SOUTH WAYNE—The sale of the school building in Gratiot was denied by the voting citizens present at a special meeting of the electorate of the Black Hawk School District.
Nearly 100 people filled the cafeteria at the school in South Wayne on Monday, March 19, to voice their opinions on the school’s situation. In October 2011, the school’s board of education voted to close the school in Gratiot and conduct classes for grades 4k-12 from the facility in South Wayne instead of dividing the students between the middle school in Gratiot and elementary and high schools in South Wayne. Later it was determined that the village of Gratiot owns the land that the school building, owned by the school district, sits on.
Many at the meeting said they were discouraged that there wasn’t more open discussion before the board decided to close the building. They want the board to look at other options before taking action.
Following a presentation of the school’s financial situation and proposed changes by district administrator Willy Chambers, the resolution to allow the sale of the Gratiot School failed by a vote of 57-39.
Chambers said he tried to provide the best numbers he could without knowing enrollment and state aid numbers. He estimates the school will save $375,388.80 in the 2012-13 school year, of which $147,516.75 is associated with the closing of the school building in Gratiot. With the sale of the building no longer an option, the school will have to pay to maintain the building, eating at the proposed savings.
“We had a $1.2 million fund balance at the beginning of this year,” Chambers said. “If we keep eating into that fund balance, we’re not going to have operational monies to continue to run.”
The school had a $400,000 deficit this year that wasn’t covered by the state aid or taxes. The savings projected total 3 percent of the school’s $5 million budget.
“That 3 percent is a very large chunk of the fund balance,” Chambers said. “The fund balance is what we need to keep at a reasonable amount so we don’t need to do any short-term borrowing. The state also recommends keeping a minimum of 10 percent in the fund balance.”
Jason Figi, clerk of the school board, said the savings associated with closing the school are reoccurring. “They may not look like much now, but over several years it will add up,” Figi said.
Chambers predicts the school will lose another $300,000 in state aid in 2012-13.
“This isn’t going to solve everything, but we have to start somewhere,” Chambers said.
Citizens at the meeting offered ideas of other budget cuts. One said the governor gave the schools the tools to cut costs by negotiating with teachers. Chambers said that option could cause many of the teachers to leave the district, leading to less continuity in the teaching program at the school.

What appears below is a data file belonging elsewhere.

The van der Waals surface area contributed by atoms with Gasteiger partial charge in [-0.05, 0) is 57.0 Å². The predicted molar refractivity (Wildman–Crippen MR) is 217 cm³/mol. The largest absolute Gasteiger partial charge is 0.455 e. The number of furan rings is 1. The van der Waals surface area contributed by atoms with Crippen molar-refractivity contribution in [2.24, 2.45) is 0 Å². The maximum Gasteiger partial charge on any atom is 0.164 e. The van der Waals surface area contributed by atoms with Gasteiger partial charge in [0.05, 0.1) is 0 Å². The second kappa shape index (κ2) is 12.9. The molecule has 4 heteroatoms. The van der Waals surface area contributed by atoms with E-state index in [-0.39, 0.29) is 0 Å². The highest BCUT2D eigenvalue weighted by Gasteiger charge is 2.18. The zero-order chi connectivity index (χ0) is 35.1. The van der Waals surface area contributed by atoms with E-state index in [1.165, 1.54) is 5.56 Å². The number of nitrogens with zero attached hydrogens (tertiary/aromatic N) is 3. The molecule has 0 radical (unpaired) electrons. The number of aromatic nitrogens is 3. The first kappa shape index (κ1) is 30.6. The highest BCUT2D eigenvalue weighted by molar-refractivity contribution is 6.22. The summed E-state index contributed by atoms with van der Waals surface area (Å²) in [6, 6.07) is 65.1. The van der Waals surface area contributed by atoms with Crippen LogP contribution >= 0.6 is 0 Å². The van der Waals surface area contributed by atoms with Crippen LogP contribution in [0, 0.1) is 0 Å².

Many at the meeting asked to go to referendum. Chamber said the rules have changed and it takes 70 days to get on a ballot, pushing the election to the August primary.
Some of the changes proposed for the 2012-13 school year include Chambers switching from district administrator and middle school principal to district administrator and director of special education. Elementary and high school principal and athletic director Jerry Mortimer had a one-year contract and will not return next year. In his place, Cory Milz, current biology/physical science teacher, will become the dean of students. The school will still need to hire an athletic director.
Chambers showed a tentative schedule that accommodates all grade levels in the same building. He said some of the teachers will have both middle and high school students. Most of the teachers will remain stationary, although a few will have to be mobile to make the schedule work. Chambers said there are rooms on the second floor above the elementary wing that can be used if necessary, but he doesn’t plan for them being used as classrooms at this time.
Chambers said if it was voted down he would recommend the resolution be on the agenda for the annual meeting to go for another vote.
“By then you’ll know—we’ll be a month into the school year,” Chambers said. “If you continue to vote no, we’ll either pay for the destruction of the building or maintaining it.”
Chambers said he did not know how much it would cost to maintain the building, which would have to be minimally heated and cooled throughout the year. He said the insurance on an empty building is more than when the building is in use.
Chambers said he had an estimate of $115,000 to demolish and bury the building. He said the board did not intend to have the building demolished; they wanted to sell it to allow a reputable reuse of the building.